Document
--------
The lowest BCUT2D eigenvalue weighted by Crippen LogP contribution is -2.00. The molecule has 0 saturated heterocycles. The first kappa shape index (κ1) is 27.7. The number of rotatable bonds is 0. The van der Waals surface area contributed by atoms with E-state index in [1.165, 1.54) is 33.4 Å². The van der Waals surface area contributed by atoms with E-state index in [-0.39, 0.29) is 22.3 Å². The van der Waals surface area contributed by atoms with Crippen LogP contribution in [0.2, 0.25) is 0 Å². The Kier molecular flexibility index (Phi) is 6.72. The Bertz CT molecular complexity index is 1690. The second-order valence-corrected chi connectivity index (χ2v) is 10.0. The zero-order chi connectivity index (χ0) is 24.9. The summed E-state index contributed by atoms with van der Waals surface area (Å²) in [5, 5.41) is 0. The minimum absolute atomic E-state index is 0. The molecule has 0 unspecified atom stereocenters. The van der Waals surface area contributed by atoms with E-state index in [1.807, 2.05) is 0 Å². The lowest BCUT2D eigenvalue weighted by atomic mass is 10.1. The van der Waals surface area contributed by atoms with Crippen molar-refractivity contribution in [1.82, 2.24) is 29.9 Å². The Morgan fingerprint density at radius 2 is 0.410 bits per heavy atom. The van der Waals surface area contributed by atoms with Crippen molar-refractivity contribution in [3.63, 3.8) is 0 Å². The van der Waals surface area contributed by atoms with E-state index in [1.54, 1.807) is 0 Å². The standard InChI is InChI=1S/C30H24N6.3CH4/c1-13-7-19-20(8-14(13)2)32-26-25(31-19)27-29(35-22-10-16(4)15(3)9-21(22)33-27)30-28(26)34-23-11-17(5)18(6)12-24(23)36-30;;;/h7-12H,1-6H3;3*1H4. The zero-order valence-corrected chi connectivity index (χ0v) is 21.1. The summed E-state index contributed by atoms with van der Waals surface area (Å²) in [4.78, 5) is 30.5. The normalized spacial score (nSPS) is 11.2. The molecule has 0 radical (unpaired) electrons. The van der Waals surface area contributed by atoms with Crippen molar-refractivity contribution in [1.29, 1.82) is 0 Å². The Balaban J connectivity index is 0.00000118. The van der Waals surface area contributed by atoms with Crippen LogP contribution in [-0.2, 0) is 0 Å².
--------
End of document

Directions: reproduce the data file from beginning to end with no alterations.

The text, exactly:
The lowest BCUT2D eigenvalue weighted by Crippen LogP contribution is -2.00. The molecule has 0 saturated heterocycles. The first kappa shape index (κ1) is 27.7. The number of rotatable bonds is 0. The van der Waals surface area contributed by atoms with E-state index in [1.165, 1.54) is 33.4 Å². The van der Waals surface area contributed by atoms with E-state index in [-0.39, 0.29) is 22.3 Å². The van der Waals surface area contributed by atoms with Crippen LogP contribution in [0.2, 0.25) is 0 Å². The Kier molecular flexibility index (Phi) is 6.72. The Bertz CT molecular complexity index is 1690. The second-order valence-corrected chi connectivity index (χ2v) is 10.0. The zero-order chi connectivity index (χ0) is 24.9. The summed E-state index contributed by atoms with van der Waals surface area (Å²) in [5, 5.41) is 0. The minimum absolute atomic E-state index is 0. The molecule has 0 unspecified atom stereocenters. The van der Waals surface area contributed by atoms with E-state index in [1.807, 2.05) is 0 Å². The lowest BCUT2D eigenvalue weighted by atomic mass is 10.1. The van der Waals surface area contributed by atoms with Crippen molar-refractivity contribution in [1.82, 2.24) is 29.9 Å². The Morgan fingerprint density at radius 2 is 0.410 bits per heavy atom. The van der Waals surface area contributed by atoms with Crippen molar-refractivity contribution in [3.63, 3.8) is 0 Å². The van der Waals surface area contributed by atoms with E-state index in [1.54, 1.807) is 0 Å². The standard InChI is InChI=1S/C30H24N6.3CH4/c1-13-7-19-20(8-14(13)2)32-26-25(31-19)27-29(35-22-10-16(4)15(3)9-21(22)33-27)30-28(26)34-23-11-17(5)18(6)12-24(23)36-30;;;/h7-12H,1-6H3;3*1H4. The zero-order valence-corrected chi connectivity index (χ0v) is 21.1. The summed E-state index contributed by atoms with van der Waals surface area (Å²) in [4.78, 5) is 30.5. The normalized spacial score (nSPS) is 11.2. The molecule has 0 radical (unpaired) electrons. The van der Waals surface area contributed by atoms with Crippen molar-refractivity contribution in [1.29, 1.82) is 0 Å². The Balaban J connectivity index is 0.00000118. The van der Waals surface area contributed by atoms with Crippen LogP contribution in [-0.2, 0) is 0 Å².